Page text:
US20160191627A1 (en) 2013-11-27 2016-06-30 Nvidia Corporation Method and apparatus for execution of applications in a cloud system

Non-Patent Citations (3)

* Cited by examiner, † Cited by third party
Title
Antony Leather, Intel Xeon E5-2670 Review. Published on Mar. 6, 2012. http://www.bit-tech.net/hardware/cpus/2012/03/06/intel-xeon-e5-2670-review/1.
Lagar-Cavilla et al.; "Snowflock: Virtual Machine Cloning as a First-Class Cloud Primitive;" ACM Transactions on Computre Systems (TOCS): vol. 29 Issue 1, Article 2, 45 pages, Feb. 2011.
Ryan Shrout Date on Jun. 20, 2012. Galaxy Ge Force GT 640 GC 1GB DDR3 Review-GK107 is no GK104. http://www.pcper.com/reviews/Graphics-Cards/Galaxy-Ge Force-GT-640-GC-1 GB-DD R3-Review-GK 107-no-GK104.

Also Published As

Publication number Publication date Type
US20150113527A1 (en) 2015-04-23 application
US20150009222A1 (en) 2015-01-08 application
DE112013005689T5 (en) 2015-09-10 application
US20150194136A1 (en) 2015-07-09 application
DE112013005688T5 (en) 2015-08-06 application
WO2014085785A2 (en) 2014-06-05 application
CN108854055A (en) 2018-11-23 application
CN104822429A (en) 2015-08-05 application
WO2014085714A1 (en) 2014-06-05 application
WO2014085717A1 (en) 2014-06-05 application
CN104813309A (en) 2015-07-29 application
US20140221087A1 (en) 2014-08-07 application

Similar Documents

Publication Publication Date Title
US6990662B2 (en) Method and system for offloading execution and resources for resource-constrained networked devices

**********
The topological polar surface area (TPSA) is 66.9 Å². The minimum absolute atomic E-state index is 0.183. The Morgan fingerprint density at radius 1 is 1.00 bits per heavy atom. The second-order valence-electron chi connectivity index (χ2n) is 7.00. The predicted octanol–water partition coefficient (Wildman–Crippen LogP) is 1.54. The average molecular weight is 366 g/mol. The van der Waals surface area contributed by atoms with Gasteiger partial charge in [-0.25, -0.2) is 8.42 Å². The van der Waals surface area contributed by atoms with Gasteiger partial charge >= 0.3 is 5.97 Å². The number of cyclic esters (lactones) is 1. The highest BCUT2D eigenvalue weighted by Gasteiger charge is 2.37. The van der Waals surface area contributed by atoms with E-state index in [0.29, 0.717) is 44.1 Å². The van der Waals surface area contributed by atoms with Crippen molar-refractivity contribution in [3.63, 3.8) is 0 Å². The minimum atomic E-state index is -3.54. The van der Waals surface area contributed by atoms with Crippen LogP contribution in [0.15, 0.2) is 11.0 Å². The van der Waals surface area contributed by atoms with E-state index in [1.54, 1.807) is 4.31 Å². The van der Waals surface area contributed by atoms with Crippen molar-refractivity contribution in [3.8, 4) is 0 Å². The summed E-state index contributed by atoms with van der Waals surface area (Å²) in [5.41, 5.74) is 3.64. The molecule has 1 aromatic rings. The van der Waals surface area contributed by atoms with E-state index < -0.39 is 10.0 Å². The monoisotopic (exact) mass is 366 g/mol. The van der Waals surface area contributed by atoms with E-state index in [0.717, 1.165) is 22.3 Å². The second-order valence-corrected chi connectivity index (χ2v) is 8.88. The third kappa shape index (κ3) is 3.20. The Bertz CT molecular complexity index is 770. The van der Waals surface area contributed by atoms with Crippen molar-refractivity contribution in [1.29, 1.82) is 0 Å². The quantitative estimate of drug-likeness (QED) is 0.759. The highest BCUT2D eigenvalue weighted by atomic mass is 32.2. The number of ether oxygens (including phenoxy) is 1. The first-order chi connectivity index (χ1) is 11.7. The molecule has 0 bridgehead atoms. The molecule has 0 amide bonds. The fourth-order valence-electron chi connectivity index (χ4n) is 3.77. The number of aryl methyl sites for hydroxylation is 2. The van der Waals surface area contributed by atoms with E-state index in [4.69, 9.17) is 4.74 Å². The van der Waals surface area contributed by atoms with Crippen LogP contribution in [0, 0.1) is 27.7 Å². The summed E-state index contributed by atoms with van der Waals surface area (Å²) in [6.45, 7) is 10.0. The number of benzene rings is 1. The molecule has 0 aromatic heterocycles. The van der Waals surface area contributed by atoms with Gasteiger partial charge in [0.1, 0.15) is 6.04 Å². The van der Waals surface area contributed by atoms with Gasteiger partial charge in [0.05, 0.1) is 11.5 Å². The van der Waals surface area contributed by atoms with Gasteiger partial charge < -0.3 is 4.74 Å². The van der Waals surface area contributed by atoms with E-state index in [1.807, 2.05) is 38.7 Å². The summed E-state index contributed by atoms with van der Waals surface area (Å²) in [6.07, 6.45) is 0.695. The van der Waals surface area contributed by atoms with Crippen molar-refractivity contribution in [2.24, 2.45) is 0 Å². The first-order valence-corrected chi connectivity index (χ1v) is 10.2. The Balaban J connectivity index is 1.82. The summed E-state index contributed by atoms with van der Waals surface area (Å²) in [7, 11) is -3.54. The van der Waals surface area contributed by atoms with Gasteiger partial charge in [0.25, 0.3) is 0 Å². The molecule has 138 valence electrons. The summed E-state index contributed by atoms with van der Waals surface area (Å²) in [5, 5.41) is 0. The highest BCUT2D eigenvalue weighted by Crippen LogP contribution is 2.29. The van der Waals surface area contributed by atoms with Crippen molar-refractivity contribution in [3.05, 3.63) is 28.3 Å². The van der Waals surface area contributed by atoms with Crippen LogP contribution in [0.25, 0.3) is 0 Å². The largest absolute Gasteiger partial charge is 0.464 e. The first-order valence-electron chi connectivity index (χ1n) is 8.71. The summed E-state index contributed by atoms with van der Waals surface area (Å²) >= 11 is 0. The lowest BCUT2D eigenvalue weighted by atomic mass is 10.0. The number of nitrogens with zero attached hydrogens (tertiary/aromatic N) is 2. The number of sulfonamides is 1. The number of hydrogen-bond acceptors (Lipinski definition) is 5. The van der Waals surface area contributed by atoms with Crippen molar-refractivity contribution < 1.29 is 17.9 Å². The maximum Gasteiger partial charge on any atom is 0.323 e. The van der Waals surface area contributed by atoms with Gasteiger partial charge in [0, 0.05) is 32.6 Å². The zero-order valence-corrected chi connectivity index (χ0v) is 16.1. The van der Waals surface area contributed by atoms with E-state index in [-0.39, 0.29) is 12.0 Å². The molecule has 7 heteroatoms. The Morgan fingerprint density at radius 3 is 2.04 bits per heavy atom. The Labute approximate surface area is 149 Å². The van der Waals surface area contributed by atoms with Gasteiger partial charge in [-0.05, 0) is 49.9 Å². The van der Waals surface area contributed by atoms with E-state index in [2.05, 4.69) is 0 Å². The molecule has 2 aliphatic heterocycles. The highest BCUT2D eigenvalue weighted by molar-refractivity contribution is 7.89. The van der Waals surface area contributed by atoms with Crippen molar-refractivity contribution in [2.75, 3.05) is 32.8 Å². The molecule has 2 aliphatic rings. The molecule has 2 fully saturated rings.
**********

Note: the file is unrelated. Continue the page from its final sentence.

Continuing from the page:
US20070171921A1 (en) Methods and systems for interacting, via a hypermedium page, with a virtual machine executing in a terminal services session
US20130060837A1 (en) Monitoring And Benchmarking Client Performance From The Server-Side
US20110153838A1 (en) Session monitoring of virtual desktops in a virtual machine farm
US20130013671A1 (en) System and method for providing interactive content to non-native application environments
US20120311564A1 (en) System and method to support subscription based Infrastructure and software as a service
US20060190532A1 (en) Apparatus and methods for multiple user remote connections to an information handling system via a remote access controller
US7830388B1 (en) Methods and apparatus of sharing graphics data of multiple instances of interactive application
US20090006537A1 (en) Virtual Desktop Integration with Terminal Services
US20100275200A1 (en) Interface for Virtual Machine Administration in Virtual Desktop Infrastructure
US20140040883A1 (en) Method and system to determine a work distribution model for an application deployed on a cloud
US20110102443A1 (en) Virtualized GPU in a Virtual Machine Environment
US20110050712A1 (en) Extension To A Hypervisor That Utilizes Graphics Hardware On A Host
US20150081764A1 (en) Remote Virtualization of Mobile Apps
US20070204265A1 (en) Migrating a virtual machine that owns a resource such as a hardware device
US20110153716A1 (en) Enabling virtual desktop connections to remote clients
US7949998B2 (en) Programming framework for closed systems
US20120084517A1 (en) Shared Memory Between Child and Parent Partitions
WO2007087558A2 (en) Methods and systems for providing access to a computing environment
US20120317236A1 (en) Web-Browser Based Desktop And Application Remoting Solution
US20120084774A1 (en) Techniques For Load Balancing GPU Enabled Virtual Machines
US20120124573A1 (en) System and method for securely hosting applications
US20120149464A1 (en) Load balancing between general purpose processors and graphics processors
US20100306306A1 (en) Virtual machine system supporting a large number of displays
US20130093776A1 (en) Delivering a Single End User Experience to a Client from Multiple Servers

Legal Events

Date Code Title Description
AS Assignment

Owner name: NVIDIA CORPORATION, CALIFORNIA

Free format text: ASSIGNMENT OF ASSIGNORS INTEREST;ASSIGNORS:DIARD, FRANCK;LAVOIE, MATT;SIGNING DATES FROM 20140831 TO 20140909;REEL/FRAME:033811/0031